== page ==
The Sound That Connects the World and Time

The Sound that Connects the World and Time

By Fujimoto Yukari

Books have time folded within them. The cover of a book is a gateway to another time and space painted in the past. When that cover is opened, one can enter another world different from reality. To the world of fairy tales, of fantasy, a world that makes the heart soar!

But soon enough, there comes a moment when it’s not just about getting lost in the world of the book. The path inside the book begins to reverse, leading back to the “real world.” At that moment, the book becomes a gateway not just to another different world, but a gateway to change the “reality” we know, bit by bit.

And that inversion typically happens during “adolescence” (i.e., during junior high school). That’s why adolescence can be tough, full of doubts and confusion. But during this period, when you “encounter” something, you can hear the sound of the world changing—

This is the message I took from Aoi Hiiragi’s original work “Whisper of the Heart,” and the Studio Ghibli animated film based on it.

This New Year, I had a junior high school reunion for the first time since graduation, several decades ago. It was the toughest period of my life. But seeing familiar faces after such a long time, my classmates said to me, “You always read books while walking and bumped into things, right?” “You even read books during class, didn’t you (laughs)?”

From my late elementary school to junior high school years, that was my reality. Just like Shun, I visited the library every day, wrote my name on book cards, and devoted every spare moment to immerse myself in the world of books. During summer vacations, I would visit relatives’ houses and read the books they had there.

It Always Begins in Summer

The project “Whisper of the Heart” reportedly began at Hayao Miyazaki’s summer villa (technically, it was his wife’s father’s studio). Someone had left a recent issue of “Ribbon” magazine there, which had an installment of “Whisper of the Heart” serialized. After reading it, Miyazaki and others began to imagine the story that came before and after it. The next year, the same work caught their eye and the same discussions began… I think this is how “encounters” happen. And for adolescents, such life-changing encounters often happen in the “summer” (this is based on my experience. And it often happens at a relative’s house. Exposure to different cultures makes a difference).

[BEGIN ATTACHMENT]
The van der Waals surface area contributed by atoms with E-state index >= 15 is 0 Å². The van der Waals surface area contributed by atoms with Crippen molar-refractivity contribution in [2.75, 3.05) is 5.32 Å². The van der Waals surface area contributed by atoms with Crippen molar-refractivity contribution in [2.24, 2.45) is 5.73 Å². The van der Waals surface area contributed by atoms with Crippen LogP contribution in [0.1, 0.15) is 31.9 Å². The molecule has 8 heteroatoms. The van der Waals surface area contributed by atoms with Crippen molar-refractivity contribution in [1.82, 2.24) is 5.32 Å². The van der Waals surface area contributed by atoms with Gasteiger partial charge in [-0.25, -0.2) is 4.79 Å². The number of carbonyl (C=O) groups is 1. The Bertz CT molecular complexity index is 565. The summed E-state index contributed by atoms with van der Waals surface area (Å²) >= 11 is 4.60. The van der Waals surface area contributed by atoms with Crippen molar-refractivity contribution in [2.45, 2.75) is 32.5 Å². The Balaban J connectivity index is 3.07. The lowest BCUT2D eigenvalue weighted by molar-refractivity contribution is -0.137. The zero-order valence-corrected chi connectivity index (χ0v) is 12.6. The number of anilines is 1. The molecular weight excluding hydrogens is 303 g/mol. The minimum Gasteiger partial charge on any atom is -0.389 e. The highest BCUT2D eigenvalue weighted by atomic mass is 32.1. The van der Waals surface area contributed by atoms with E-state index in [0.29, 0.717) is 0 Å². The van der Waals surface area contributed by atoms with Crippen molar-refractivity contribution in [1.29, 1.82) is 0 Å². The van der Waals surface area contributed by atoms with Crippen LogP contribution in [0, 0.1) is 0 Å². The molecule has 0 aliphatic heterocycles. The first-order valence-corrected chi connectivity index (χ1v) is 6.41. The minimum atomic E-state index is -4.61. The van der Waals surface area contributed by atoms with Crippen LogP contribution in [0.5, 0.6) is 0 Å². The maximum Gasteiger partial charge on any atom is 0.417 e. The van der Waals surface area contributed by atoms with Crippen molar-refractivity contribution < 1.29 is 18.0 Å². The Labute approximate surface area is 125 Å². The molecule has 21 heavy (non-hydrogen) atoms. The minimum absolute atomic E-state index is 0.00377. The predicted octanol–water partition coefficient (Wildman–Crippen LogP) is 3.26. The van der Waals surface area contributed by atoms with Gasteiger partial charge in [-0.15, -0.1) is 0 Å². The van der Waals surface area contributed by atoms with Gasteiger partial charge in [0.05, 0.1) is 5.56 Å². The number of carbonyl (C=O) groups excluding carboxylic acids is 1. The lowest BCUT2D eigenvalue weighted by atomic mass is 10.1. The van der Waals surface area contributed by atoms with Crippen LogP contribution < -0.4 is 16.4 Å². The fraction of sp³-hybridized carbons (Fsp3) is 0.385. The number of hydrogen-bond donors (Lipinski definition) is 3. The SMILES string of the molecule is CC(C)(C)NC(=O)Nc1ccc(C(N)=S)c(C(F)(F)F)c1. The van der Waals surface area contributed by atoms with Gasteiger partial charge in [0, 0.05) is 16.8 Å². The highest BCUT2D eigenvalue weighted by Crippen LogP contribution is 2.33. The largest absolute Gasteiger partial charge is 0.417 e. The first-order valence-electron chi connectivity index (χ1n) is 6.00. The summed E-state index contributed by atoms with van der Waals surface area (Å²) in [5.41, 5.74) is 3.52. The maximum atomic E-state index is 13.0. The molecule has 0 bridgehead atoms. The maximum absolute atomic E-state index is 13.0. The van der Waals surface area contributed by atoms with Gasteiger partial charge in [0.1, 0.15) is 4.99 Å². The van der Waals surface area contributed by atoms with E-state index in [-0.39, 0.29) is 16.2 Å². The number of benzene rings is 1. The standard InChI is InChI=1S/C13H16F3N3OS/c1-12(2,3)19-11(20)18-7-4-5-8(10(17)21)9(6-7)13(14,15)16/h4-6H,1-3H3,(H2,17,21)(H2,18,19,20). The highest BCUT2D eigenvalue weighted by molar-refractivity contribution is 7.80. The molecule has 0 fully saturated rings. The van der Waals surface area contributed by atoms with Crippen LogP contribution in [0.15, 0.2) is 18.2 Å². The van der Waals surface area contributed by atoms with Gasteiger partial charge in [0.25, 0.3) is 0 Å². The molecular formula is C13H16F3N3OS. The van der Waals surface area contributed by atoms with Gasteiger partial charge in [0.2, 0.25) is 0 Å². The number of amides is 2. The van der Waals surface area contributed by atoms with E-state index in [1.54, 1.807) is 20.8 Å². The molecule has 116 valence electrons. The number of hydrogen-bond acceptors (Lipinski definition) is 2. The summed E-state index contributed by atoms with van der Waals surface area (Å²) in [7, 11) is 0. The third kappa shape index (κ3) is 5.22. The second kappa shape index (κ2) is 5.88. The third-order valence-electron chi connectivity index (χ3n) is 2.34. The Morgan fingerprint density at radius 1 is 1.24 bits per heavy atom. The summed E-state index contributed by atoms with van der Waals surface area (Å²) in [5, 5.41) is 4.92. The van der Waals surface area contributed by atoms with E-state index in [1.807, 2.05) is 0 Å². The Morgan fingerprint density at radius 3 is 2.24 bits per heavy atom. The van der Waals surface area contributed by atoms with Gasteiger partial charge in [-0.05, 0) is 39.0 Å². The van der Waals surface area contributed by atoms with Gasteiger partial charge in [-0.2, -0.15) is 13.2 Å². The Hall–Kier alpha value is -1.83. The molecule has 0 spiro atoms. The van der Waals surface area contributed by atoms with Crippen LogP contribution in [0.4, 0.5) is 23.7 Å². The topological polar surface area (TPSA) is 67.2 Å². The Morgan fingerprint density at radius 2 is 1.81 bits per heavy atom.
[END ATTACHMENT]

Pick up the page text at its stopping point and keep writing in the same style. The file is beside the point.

Aoi Hiiragi’s series “Whisper of the Heart” began in the August 1989 issue of “Ribbon” (again, summer!).

Following her major hit serial “Starry Eyes’ Silhouette,” this was her second serialized story. At first, a title came to her, and when she thought about using this familiar phrase as a title, she got excited about the world it expanded into (as per the afterword of the paperback edition). She wanted the story to be about a girl who loves books, not centered on romance as she had done before, but something that shows the zest of life. “There are plenty of things more interesting than romance,” she thought excitedly. But her editor told her, “Wait. After all, ‘Ribbon’ is primarily a romance magazine. We want you to create something romantic like the hit ‘Starry Eyes’ Silhouette.'” Reluctantly, she considered a few romance-centric stories, but felt she had exhausted that theme. Not enthusiastic about that path, her editor, seeing her determination, said, “If you want to pursue it that much, go ahead with that project.” Elated, she decided to change the art style from “Starry Eyes’ Silhouette” intentionally, wanting something timeless, reminiscent of children’s book illustrations. However, the audience’s reaction was lukewarm, and the series was canceled after just four installments.